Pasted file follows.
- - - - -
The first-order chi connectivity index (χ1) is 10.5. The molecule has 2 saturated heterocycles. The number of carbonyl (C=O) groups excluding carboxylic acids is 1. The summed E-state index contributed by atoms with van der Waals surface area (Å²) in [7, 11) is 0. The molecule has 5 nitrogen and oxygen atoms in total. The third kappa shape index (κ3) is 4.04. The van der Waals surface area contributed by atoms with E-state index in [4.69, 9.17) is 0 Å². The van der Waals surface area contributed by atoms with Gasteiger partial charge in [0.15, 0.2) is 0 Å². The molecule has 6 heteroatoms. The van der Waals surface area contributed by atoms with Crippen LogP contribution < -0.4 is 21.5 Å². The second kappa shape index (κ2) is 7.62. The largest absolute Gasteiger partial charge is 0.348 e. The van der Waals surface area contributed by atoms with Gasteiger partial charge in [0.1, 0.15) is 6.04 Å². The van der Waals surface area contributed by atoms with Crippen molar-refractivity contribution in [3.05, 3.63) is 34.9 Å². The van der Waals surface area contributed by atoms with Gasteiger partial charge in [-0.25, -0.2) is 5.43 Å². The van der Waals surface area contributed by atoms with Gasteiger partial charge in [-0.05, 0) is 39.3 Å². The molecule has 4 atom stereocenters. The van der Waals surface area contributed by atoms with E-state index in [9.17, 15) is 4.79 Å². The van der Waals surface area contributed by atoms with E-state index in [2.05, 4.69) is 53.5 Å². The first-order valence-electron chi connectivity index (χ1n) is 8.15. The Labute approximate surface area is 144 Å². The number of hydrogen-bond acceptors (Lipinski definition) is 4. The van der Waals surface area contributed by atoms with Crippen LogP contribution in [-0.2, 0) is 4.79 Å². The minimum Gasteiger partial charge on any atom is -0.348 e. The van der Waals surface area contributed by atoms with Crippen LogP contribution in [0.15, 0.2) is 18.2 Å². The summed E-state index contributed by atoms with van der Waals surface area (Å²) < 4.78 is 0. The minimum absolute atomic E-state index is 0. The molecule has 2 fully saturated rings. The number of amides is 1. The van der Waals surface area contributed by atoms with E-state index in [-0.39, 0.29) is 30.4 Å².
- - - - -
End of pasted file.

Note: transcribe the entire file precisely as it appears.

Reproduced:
The first-order chi connectivity index (χ1) is 10.5. The molecule has 2 saturated heterocycles. The number of carbonyl (C=O) groups excluding carboxylic acids is 1. The summed E-state index contributed by atoms with van der Waals surface area (Å²) in [7, 11) is 0. The molecule has 5 nitrogen and oxygen atoms in total. The third kappa shape index (κ3) is 4.04. The van der Waals surface area contributed by atoms with E-state index in [4.69, 9.17) is 0 Å². The van der Waals surface area contributed by atoms with Gasteiger partial charge in [0.15, 0.2) is 0 Å². The molecule has 6 heteroatoms. The van der Waals surface area contributed by atoms with Crippen LogP contribution < -0.4 is 21.5 Å². The second kappa shape index (κ2) is 7.62. The largest absolute Gasteiger partial charge is 0.348 e. The van der Waals surface area contributed by atoms with Gasteiger partial charge in [0.1, 0.15) is 6.04 Å². The van der Waals surface area contributed by atoms with Crippen molar-refractivity contribution in [3.05, 3.63) is 34.9 Å². The van der Waals surface area contributed by atoms with Gasteiger partial charge in [-0.25, -0.2) is 5.43 Å². The van der Waals surface area contributed by atoms with Gasteiger partial charge in [-0.05, 0) is 39.3 Å². The molecule has 4 atom stereocenters. The van der Waals surface area contributed by atoms with E-state index in [9.17, 15) is 4.79 Å². The van der Waals surface area contributed by atoms with E-state index in [2.05, 4.69) is 53.5 Å². The first-order valence-electron chi connectivity index (χ1n) is 8.15. The Labute approximate surface area is 144 Å². The number of hydrogen-bond acceptors (Lipinski definition) is 4. The van der Waals surface area contributed by atoms with Crippen LogP contribution in [-0.2, 0) is 4.79 Å². The minimum Gasteiger partial charge on any atom is -0.348 e. The van der Waals surface area contributed by atoms with Crippen LogP contribution in [0.15, 0.2) is 18.2 Å². The summed E-state index contributed by atoms with van der Waals surface area (Å²) < 4.78 is 0. The minimum absolute atomic E-state index is 0. The molecule has 2 fully saturated rings. The number of amides is 1. The van der Waals surface area contributed by atoms with E-state index in [-0.39, 0.29) is 30.4 Å².